Can Norway’s New Lights Out Gallery Power an Artistic Surge?

The nonprofit aims to transform a tumbledown old snowshoe factory into a creative hub.

Lights Out Gallery founders Karlë Woods, Reed McLean, and Daniel Sipe in an under- construction studio
Lights Out Gallery founders Karlë Woods, Reed McLean, and Daniel Sipe in an under-construction studio
By Sara Anne Donnelly
Photos by Cait Bourgault
From our June 2024 issue

The former snowshoe factory that houses downtown Norway’s nonprofit Lights Out Gallery is a series of derelict, leaky brown buildings on a cut-through street. “When we say which building we own, it’s like a blank spot in people’s minds,” says Lights Out cofounder and Norway native Reed McLean. “They don’t even realize there’s a building here.” The Tubbs snowshoe factory dates to 1906, with additions tacked on as late as the 1980s. In its World War II heyday, the complex churned out thousands of snowshoes a month for the U.S. military, earning Norway the nickname the “Snowshoe Capital of the World.” But after the factory closed, in 1989, it fell into disrepair. In 2022, when McLean and his partners, Daniel Sipe and Karlë Woods, pitched the landlord on selling them the place so they could turn it into a multidisciplinary arts center, he readily agreed, on the condition they also take the wall-to-wall junk his family had been storing there for years.

By then, the factory was so crooked it was on the verge of falling in on itself like a house of cards. “Our architect came through and was like, ‘Why are you doing this again?’” McLean says. The founders estimate that rehabbing the building to the point where it can fulfill their vision of hosting a gallery, artists’ studios, a community woodshop, and a coworking space, in addition to the dance studio that’s already up and running, will cost upwards of $3 million. “It’s an unimaginable amount,” Sipe says. “And it’s not like we have the money.” Or what McLean archly refers to as “economic logic.” 

What they do have is friends and cheerleaders in Norway and around Maine who see the nascent arts hub fitting into a yearslong revitalization effort that has transformed Main Street into a strip lined with restaurants, shops, and renovated historic buildings, like the 1894 opera house. With donations and sweat equity from more than 300 volunteers, the Lights Out team has replaced the factory’s foundation, shored up its listing walls, hauled its contents (broken furniture, rusty kitchenware, and other odds and ends) to the scrapyard, installed new drywall and windows, built stairs, and painted the exterior doors what Sipe calls a “we will not abandon you” glowing shade of yellow. Still, most of the complex remains unfinished and unheated. With a capital campaign set to launch later this year and continued support from volunteers, the founders say they hope to have the place fully operational by the end of 2027.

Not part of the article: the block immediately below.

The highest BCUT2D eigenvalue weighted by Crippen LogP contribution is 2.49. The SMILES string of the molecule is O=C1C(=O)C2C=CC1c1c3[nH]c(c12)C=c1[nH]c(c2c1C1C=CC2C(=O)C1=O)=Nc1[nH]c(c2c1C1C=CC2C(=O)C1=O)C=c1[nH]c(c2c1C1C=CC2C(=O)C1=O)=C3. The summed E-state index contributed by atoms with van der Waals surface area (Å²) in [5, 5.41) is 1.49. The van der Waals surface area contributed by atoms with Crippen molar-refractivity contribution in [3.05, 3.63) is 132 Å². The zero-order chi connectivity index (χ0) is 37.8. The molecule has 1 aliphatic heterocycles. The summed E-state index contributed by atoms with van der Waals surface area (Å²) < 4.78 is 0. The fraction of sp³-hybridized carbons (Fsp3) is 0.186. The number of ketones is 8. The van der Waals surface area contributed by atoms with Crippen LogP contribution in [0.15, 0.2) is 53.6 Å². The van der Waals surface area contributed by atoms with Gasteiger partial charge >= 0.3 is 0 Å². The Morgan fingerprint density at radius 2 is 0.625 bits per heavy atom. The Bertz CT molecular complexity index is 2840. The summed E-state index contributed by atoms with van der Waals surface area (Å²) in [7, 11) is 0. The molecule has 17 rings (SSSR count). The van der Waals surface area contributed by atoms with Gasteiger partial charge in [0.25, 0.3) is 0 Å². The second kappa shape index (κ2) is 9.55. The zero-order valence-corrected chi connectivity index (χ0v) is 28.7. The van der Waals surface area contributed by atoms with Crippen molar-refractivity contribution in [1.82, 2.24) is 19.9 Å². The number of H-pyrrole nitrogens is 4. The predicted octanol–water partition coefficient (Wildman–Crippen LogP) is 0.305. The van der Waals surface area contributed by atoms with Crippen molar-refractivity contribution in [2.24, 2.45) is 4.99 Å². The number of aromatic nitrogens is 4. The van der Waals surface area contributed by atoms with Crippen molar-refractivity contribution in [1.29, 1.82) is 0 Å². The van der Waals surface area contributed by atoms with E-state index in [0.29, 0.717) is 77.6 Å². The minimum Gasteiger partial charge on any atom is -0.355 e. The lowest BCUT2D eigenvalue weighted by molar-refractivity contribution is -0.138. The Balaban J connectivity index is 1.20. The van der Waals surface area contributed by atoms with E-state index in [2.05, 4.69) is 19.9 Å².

From left: Hula-hoop dancer Nettie Gentempo; sculptor Pamela Moulton with her latest work, a collaboration with fellow Maine artist Roy Fox, titled Tangle.

Lights Out has been a community effort since it started, fittingly enough, with a power outage in Sipe’s Portland apartment. In 2019, McLean and Sipe (who are also life partners now based in Norway), along with their friend Woods, decided to turn the apartment into a pop-up gallery. McLean, a printmaker, dancer, and filmmaker, and Sipe, a former political organizer, solicited work from artist friends, and Woods, a Belfast-based graphic designer, created posters advertising the show. When a wind storm knocked out Sipe’s electricity, they lit candles, hooked up construction lights to a rented generator, and welcomed 50 or so guests. “There was this energy in the air, and this taste for doing it that we developed,” McLean says. During the pandemic, the trio launched a series of YouTube interviews with Maine artists — 86 and counting — that are being archived at the Colby College library. In 2021, they began doing pop-up exhibits again. Bringing artists together in a fixed space feels like the logical next step, McLean says, and “a challenge we can have as our North Star for years.” 

On a recent morning at the Norway complex, a contractor mudded a stairwell in the cavernous former snowshoe-assembly room, envisioned as a studio and coworking space. Behind a tarnished-metal barn door in a rear studio, Norway painter Thea Hart worked on landscapes in the warmth of a recently installed heat pump, while in a circa 1970s warehouse set to become a gallery, Bridgton sculptor Pamela Moulton was wrapping up a commission she and fellow Maine artist Roy Fox collaborated on for the University of Southern Maine titled Tangle. A drum fan blasted her 13-foot-tall giraffe-like creature, composed of salvaged marine rope and fishnets draped over a steel frame, drying its latest coats of glossy blue and green paint. Sitting on a refurbished antique bench in Hart’s studio, McLean said he senses a pent-up artistic energy in the area: “It’s just waiting to be released.”

May 2024, Down East Magazine

Get all of our latest stories delivered straight to your mailbox every month. Subscribe to Down East magazine.